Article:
From the early 1900s, some psychologists have attempted to establish their discipline as a quantitative science. In using quantitative methods to investigate their theories, they adopted their own special definition of measurement of attributes such as cognitive abilities, as though they were quantities of the type encountered in Newtonian science. Joel Michell has presented a carefully reasoned argument that psychological attributes lack additivity, and therefore cannot be quantities in the same way as the attributes of classical Newtonian physics. In the early decades of the 20th century, quantum theory superseded Newtonian mechanics as the best model of physical reality. This paper gives a brief, critical overview of the evolution of current measurement practices in psychology, and suggests the need for a transition from a Newtonian to a quantum theoretical paradigm for psychological measurement. Finally, a case study is presented that considers the implications of a quantum theoretical model for educational measurement. In particular, it is argued that, since the OECD’s Programme for International Student Assessment (PISA) is predicated on a Newtonian conception of measurement, this may constrain the extent to which it can make accurate comparisons of the achievements of different education systems.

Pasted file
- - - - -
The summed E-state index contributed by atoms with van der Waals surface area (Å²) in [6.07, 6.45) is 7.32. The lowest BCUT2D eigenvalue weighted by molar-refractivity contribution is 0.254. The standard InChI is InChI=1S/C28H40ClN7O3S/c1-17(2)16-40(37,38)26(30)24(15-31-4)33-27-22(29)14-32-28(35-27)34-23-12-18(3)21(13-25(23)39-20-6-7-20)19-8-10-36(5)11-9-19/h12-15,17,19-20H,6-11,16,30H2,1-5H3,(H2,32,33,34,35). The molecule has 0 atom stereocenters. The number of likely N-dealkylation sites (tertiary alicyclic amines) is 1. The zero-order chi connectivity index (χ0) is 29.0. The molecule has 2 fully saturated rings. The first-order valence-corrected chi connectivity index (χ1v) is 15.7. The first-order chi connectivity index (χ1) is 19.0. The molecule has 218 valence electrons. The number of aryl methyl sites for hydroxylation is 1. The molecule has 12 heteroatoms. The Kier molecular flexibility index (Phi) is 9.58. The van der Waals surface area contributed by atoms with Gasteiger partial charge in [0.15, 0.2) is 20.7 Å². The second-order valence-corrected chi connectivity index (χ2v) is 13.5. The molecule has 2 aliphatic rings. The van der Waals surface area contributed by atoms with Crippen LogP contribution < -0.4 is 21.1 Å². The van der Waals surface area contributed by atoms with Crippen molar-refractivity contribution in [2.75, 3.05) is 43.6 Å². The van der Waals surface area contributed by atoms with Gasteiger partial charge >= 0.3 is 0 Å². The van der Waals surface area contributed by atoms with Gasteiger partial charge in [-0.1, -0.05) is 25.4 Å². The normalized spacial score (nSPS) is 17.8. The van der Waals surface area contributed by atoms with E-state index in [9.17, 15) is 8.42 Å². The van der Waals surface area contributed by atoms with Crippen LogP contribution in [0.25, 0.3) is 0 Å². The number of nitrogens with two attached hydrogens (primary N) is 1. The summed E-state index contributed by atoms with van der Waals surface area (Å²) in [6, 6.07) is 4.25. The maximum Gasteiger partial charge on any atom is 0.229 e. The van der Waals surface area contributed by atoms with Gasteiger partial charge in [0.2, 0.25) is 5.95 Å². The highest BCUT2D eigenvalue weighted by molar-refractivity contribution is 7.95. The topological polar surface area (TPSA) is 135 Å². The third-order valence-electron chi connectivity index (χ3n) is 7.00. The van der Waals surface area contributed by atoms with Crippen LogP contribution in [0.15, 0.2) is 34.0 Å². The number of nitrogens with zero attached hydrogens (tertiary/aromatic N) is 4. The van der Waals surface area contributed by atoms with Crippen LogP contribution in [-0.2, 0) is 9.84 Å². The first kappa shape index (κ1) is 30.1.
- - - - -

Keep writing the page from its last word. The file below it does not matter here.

- psychological measurement